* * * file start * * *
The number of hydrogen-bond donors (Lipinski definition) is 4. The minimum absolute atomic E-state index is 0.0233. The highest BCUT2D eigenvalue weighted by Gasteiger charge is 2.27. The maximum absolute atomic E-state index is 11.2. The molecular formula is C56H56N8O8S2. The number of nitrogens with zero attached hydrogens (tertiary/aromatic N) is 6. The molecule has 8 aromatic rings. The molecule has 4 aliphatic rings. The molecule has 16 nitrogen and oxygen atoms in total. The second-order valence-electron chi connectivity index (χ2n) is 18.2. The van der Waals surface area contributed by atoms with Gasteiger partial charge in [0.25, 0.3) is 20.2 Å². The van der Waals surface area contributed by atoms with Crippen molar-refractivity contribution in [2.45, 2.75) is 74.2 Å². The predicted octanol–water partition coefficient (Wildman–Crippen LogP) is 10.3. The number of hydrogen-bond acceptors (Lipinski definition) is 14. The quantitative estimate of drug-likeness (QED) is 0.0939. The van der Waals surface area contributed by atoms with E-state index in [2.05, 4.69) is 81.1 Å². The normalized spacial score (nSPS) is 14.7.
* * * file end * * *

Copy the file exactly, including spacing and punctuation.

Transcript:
The number of hydrogen-bond donors (Lipinski definition) is 4. The minimum absolute atomic E-state index is 0.0233. The highest BCUT2D eigenvalue weighted by Gasteiger charge is 2.27. The maximum absolute atomic E-state index is 11.2. The molecular formula is C56H56N8O8S2. The number of nitrogens with zero attached hydrogens (tertiary/aromatic N) is 6. The molecule has 8 aromatic rings. The molecule has 4 aliphatic rings. The molecule has 16 nitrogen and oxygen atoms in total. The second-order valence-electron chi connectivity index (χ2n) is 18.2. The van der Waals surface area contributed by atoms with Gasteiger partial charge in [0.25, 0.3) is 20.2 Å². The van der Waals surface area contributed by atoms with Crippen molar-refractivity contribution in [2.45, 2.75) is 74.2 Å². The predicted octanol–water partition coefficient (Wildman–Crippen LogP) is 10.3. The number of hydrogen-bond acceptors (Lipinski definition) is 14. The quantitative estimate of drug-likeness (QED) is 0.0939. The van der Waals surface area contributed by atoms with E-state index in [2.05, 4.69) is 81.1 Å². The normalized spacial score (nSPS) is 14.7.